A car can be travelling only a little too fast ... but Kate Johns knows from her own experience what the result can be

She was just 17. School had just finished. Summer seemed to stretch on forever.

She was crossing the road from the Manukau shopping centre to Rainbow's End when the car hit her. Rolling across the bonnet, she shattered its windscreen with her face. As the still-moving car passed under her, she cartwheeled upwards. By the time she landed head-first on the road, she was moving in the same direction as the car " sliding across tarmac which grated away the top knuckle on her fist.

Her visible injuries, mostly facial, have long healed, as they should have; she's 35 now. But the invisible damage Kate Johns lives with every minute of every day has marred her life in ways few of us could hope to understand. That's what traumatic brain injury does to you.

She tires easily, so a trip to Hamilton "will wipe me out for two or three days". Hypersensitive to light, she wears sunglasses even in winter. She can't filter out noise, so the world feels like an aural bombardment. She finds it hard to engage in the most fundamental multitasking.


As I sat in the shade on the deck of Kate's Glendowie home last week and listened to this catalogue of damage, I flinched.

But the bit that hit hardest was when she told me that she can't remember the early childhood of her 13-year-old daughter Tayla " who was born more than five years after she was hit. She can't remember her father, who died in 2002.

"I'm considered a very mild case," says Kate, whose vivacious energy is striking. "I'm lucky, really."

Lucky or not, she might be forgiven for taking a personal interest in the question of road speeds, which burned hot in the pages of the Herald over the summer break. For her, it's a personal matter.

The nitpicker might find holes in Kate's story of the day that changed her life. She stepped on to a crossing while a traffic light was orange and the car that hit her, though accelerating to beat the lights, was probably (the investigation was unclear) travelling below the speed limit.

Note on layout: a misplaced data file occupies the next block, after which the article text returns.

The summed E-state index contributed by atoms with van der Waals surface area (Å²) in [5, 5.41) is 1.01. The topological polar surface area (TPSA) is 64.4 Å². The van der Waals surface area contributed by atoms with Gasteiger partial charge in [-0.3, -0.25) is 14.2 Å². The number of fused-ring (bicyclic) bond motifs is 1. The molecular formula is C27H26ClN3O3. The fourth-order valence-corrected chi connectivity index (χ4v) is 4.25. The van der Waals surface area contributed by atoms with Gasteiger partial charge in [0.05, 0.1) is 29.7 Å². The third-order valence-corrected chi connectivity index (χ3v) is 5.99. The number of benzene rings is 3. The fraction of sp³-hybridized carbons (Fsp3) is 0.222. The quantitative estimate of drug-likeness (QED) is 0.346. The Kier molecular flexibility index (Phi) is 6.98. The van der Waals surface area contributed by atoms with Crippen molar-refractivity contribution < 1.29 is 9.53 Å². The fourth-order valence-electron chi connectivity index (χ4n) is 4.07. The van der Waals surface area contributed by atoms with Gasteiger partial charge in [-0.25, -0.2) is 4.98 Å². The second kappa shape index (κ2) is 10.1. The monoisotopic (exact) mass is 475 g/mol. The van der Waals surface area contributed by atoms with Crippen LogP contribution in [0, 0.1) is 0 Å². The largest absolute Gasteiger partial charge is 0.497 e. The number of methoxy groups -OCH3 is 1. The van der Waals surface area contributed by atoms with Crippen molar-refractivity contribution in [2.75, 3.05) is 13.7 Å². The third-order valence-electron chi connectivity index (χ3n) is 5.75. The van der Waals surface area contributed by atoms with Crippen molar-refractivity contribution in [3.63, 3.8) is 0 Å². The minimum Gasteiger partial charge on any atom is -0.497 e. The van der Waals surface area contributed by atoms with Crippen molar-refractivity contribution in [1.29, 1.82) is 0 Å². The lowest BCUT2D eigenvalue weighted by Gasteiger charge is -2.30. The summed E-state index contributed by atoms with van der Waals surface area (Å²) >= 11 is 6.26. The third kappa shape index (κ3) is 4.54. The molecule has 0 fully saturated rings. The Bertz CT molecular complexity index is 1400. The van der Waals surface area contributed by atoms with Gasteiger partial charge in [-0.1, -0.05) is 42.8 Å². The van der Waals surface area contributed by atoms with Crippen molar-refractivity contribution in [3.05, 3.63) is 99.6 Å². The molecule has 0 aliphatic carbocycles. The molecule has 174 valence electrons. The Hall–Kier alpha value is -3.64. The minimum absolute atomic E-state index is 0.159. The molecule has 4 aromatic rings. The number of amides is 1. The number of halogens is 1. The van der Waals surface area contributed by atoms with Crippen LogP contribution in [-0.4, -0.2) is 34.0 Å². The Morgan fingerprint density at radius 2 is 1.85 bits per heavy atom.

But such objections rather spectacularly miss the point that she makes with some exasperation: the faster you drive, the more likely it is that bad stuff will happen.

I looked Kate up because she had written to the Herald to castigate the AA's Mike Noon for urging the police to ease up on low-level speedsters on Auckland motorways. Last week, Police Commissioner Mike Bush apologised for "our messaging [not being] clear enough around what speed levels would be enforced".

Both pronouncements induced in Kate a mixture of rage and despair.


"All this noise is so irrelevant," she says. "People say they are confused and don't know what they can get away with. Well, they do: it's 50 or 100 or whatever the speed limit is.

"The police shouldn't have to apologise and explain whether you can do 54 on this weekend and 57 if it's not a public holiday. The fact that they are apologising is ridiculous to me."

Two years ago, Kate established an organisation called Hopeworks to lobby for people living with traumatic brain injury and neurological disorders. The impetus was not her own condition, but that of her father, who had motor neurone disease and her mother, who had both Parkinson's and dementia. Her interest is as much in families of those with brain injury and disease as the victims themselves.

Needless to say, it has made her keenly aware of the potential for head injury in even minor incidents involving hard vehicles and soft humans. She reminds me that by the time a car travelling at 50km/h comes to a stop, a car travelling at 60km/h will be doing 44km/h. Anyone that faster car hits at that speed has a less-than-even chance of escaping death or serious injury.

Your options get smaller the faster you go, says Kate, but too many of us see speeding as a game of what we can get away with.

"People have this obsession that it is a god-given right to drive as they wish," she says. "The police are doing what the Government " and the public " have asked them to do.


"But as soon as someone gets a $50 ticket it becomes a media storm and the police are apologising because they have put someone out who is doing something they shouldn't have been doing in the first place."